5 Easy Tips on How and When to Price Your Landscaping Services for Maximum Profit
As a business owner, you know that price increases are sometimes necessary in order to maintain profitability, stay afloat during tough economic times, and continue to develop and grow. But before you implement any price hikes, it’s important to do your research first and make sure you’re making the right decision for your business.
This is especially true in the landscaping world. Raising prices for your landscaping customers on an annual basis isn’t necessarily good for your business, so this can be a challenging decision. You need to be strategic about when and how much you raise your rates. Here are a few key things to keep in mind that can make the process easier.
1. Make Sure You Have a Good Reason for Raising Your Prices
This may seem obvious, but a rate increase shouldn’t be an arbitrary decision. Anytime you ask a customer to pay more, you’re taking the risk of losing a customer. Or at the very least, it can feel like a risky move. The truth is, pricing fears weigh more heavily in the mind of the seller than in the mind of the customer, especially if you provide valuable quality, service, and convenience. And as consumers, we all expect reasonable, periodic price increases on goods and services.
However, price increases should be based on genuine and realistic changes in market conditions that your customers can understand. We are all very aware of the effects of inflation, supply chain delays, increasing fuel prices, labor shortages and costs, and increases in demand. Keeping an eye on balancing a realistic profit margin with consideration for your customers is essential. If you have a solid justification for asking your customers to pay more, they are less likely to be turned off.
2. Be Transparent About Why You’re Increasing Prices
When it comes to raising your prices, transparency is key. Customers appreciate honesty, and if you’re upfront about the practical reasons behind your price increase, they’re more likely to understand and accept it. There’s no need to overshare with emotional, “Woe is me,” explanations. Just reassure your customers that the change is to provide them with the best service possible which is something they can appreciate. They may be even more likely to stick with you when they understand the logic behind your decision.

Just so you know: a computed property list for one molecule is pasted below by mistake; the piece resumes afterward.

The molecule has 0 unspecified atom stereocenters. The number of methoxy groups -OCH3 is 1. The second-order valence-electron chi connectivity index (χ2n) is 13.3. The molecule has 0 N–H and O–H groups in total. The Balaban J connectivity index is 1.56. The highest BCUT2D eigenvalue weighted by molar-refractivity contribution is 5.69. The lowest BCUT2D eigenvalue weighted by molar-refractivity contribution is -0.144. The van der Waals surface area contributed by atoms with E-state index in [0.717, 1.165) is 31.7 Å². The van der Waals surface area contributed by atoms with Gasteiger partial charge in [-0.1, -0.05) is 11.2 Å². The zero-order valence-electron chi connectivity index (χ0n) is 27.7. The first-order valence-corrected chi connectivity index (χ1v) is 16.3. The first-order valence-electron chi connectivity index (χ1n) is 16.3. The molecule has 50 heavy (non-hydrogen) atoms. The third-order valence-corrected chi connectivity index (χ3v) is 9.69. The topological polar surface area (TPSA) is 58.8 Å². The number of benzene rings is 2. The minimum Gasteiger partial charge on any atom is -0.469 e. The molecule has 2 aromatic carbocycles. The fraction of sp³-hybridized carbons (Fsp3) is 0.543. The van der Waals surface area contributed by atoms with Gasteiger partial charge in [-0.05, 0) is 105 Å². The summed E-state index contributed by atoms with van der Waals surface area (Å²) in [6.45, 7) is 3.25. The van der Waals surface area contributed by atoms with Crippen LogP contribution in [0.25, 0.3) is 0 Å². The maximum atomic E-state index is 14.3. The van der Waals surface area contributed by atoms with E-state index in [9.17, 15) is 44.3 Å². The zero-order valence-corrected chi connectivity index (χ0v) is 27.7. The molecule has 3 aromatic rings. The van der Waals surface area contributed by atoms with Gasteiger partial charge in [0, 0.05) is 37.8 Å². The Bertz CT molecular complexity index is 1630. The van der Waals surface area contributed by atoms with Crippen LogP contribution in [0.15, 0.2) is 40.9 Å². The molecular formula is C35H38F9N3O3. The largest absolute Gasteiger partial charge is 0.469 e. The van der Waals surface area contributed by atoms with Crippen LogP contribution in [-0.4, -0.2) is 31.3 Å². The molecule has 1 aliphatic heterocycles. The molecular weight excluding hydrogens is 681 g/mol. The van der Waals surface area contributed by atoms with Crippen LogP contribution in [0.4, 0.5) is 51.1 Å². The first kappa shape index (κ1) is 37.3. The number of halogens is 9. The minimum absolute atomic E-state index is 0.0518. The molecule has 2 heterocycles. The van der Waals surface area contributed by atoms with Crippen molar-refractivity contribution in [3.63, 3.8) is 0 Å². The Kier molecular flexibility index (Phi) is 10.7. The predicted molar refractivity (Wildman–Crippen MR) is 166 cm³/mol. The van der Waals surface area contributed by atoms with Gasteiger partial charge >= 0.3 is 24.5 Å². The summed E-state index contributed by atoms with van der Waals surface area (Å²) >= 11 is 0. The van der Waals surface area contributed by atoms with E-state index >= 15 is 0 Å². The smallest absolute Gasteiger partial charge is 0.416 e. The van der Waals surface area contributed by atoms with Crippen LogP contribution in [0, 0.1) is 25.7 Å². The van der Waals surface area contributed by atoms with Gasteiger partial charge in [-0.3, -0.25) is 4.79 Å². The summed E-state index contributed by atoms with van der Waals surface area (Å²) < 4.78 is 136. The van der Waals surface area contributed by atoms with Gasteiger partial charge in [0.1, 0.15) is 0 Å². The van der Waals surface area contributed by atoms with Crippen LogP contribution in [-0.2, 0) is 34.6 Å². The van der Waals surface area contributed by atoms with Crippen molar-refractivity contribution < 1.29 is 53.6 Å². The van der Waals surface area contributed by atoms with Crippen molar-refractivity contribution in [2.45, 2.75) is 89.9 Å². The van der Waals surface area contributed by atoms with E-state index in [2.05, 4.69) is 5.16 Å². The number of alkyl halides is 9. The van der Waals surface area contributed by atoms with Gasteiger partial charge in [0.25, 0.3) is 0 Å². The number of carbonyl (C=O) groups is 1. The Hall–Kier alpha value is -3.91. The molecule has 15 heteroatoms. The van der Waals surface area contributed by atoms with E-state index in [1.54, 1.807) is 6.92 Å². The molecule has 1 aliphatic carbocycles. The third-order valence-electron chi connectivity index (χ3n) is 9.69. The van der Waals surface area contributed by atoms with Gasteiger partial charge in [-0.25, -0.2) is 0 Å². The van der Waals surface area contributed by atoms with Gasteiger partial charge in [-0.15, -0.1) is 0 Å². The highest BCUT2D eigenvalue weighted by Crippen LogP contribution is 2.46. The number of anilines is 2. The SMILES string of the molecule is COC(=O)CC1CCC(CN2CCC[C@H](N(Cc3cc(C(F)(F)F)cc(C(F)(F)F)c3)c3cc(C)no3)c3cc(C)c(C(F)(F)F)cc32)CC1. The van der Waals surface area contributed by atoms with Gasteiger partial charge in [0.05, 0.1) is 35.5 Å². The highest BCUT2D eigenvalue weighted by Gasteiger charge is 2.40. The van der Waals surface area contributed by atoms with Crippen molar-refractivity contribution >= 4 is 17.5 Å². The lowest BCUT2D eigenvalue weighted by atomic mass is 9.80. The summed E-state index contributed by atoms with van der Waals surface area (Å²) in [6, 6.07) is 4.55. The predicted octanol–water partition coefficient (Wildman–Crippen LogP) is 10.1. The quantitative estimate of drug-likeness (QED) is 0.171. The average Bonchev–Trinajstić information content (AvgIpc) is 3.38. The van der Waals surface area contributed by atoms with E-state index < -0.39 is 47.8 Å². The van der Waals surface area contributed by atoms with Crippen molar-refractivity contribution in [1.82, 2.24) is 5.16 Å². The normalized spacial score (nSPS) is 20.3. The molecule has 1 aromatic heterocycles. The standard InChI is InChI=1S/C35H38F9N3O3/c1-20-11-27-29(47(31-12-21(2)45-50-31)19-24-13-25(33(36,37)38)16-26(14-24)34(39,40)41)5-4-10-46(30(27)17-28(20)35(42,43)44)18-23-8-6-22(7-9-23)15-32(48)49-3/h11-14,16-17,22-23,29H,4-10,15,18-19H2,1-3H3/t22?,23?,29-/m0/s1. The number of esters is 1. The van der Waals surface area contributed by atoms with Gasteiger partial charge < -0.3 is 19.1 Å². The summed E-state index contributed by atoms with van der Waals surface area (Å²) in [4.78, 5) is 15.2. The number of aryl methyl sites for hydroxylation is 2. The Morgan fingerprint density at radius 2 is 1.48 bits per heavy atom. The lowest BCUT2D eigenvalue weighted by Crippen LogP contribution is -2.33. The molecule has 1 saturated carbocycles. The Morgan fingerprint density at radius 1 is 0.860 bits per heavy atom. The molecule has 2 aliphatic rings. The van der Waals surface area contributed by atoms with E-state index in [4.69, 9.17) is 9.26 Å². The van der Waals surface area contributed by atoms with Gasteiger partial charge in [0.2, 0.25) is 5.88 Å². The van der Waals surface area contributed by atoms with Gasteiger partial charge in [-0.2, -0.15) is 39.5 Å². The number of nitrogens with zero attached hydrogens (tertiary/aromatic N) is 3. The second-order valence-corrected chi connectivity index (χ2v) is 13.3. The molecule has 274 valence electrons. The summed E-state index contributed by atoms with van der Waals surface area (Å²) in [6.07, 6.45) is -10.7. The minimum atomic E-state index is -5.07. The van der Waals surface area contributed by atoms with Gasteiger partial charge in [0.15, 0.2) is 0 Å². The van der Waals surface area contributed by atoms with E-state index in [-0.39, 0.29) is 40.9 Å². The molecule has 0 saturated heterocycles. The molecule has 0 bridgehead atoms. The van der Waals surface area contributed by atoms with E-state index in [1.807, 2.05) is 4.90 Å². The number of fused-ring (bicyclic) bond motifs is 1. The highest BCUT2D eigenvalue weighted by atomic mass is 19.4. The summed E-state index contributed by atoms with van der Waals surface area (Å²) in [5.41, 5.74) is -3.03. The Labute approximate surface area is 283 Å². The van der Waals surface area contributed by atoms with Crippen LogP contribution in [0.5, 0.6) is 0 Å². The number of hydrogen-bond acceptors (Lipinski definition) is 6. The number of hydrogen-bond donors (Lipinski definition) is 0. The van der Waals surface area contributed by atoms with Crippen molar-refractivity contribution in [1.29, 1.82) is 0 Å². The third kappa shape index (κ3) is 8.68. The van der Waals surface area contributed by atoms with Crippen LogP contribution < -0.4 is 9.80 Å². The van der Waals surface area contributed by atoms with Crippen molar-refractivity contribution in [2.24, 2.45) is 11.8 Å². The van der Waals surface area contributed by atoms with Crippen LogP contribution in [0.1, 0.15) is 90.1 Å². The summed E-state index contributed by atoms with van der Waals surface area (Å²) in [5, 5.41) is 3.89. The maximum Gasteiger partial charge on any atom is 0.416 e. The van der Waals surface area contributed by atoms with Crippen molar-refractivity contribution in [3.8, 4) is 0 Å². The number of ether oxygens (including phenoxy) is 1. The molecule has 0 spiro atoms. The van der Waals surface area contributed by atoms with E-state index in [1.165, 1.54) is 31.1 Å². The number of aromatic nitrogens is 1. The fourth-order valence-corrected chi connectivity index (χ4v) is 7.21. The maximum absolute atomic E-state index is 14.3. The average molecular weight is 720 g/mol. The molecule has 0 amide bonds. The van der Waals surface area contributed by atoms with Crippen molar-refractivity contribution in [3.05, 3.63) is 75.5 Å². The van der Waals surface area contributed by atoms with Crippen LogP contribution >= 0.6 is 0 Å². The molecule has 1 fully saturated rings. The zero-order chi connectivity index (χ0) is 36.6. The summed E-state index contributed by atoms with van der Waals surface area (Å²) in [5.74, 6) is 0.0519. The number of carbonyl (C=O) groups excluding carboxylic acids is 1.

3. What Is the Best Strategy for Raising Your Prices?
How you frame your price increase and communicate it to your customers can make a world of difference.
Transition slowly and prepare your customers for the increase
Surprising your customers with an immediate price increase won’t go over very well. A few explanatory emails to your current customers well in advance of the increase can give you some time to gather feedback from them, especially resistance. It’s a good idea to start with your best and most profitable clients. They’ll be the best sources to gauge the response to your decision. Make sure current clients know that their contracts will be honored for an extended period of time as a thank-you for their business. This can soften the blow of an increase.
Prepare some options to make the increase more appetizing
Maybe you could offer a discount on annual vs. monthly billing. That’s a common pricing option that many of us take advantage of. Consider marketing bundles of compatible services at a package price. This can be a discount on some services and an advantageous upsell for others, especially any new services you may be adding. Emphasize any upgrades to improved customer communication like text updates, chatbots, or DM options. Be prepared to articulate the benefits that the rate increase will have for your customers if you are asked directly. Reassuring them that this was a well thought out decision gives you credibility.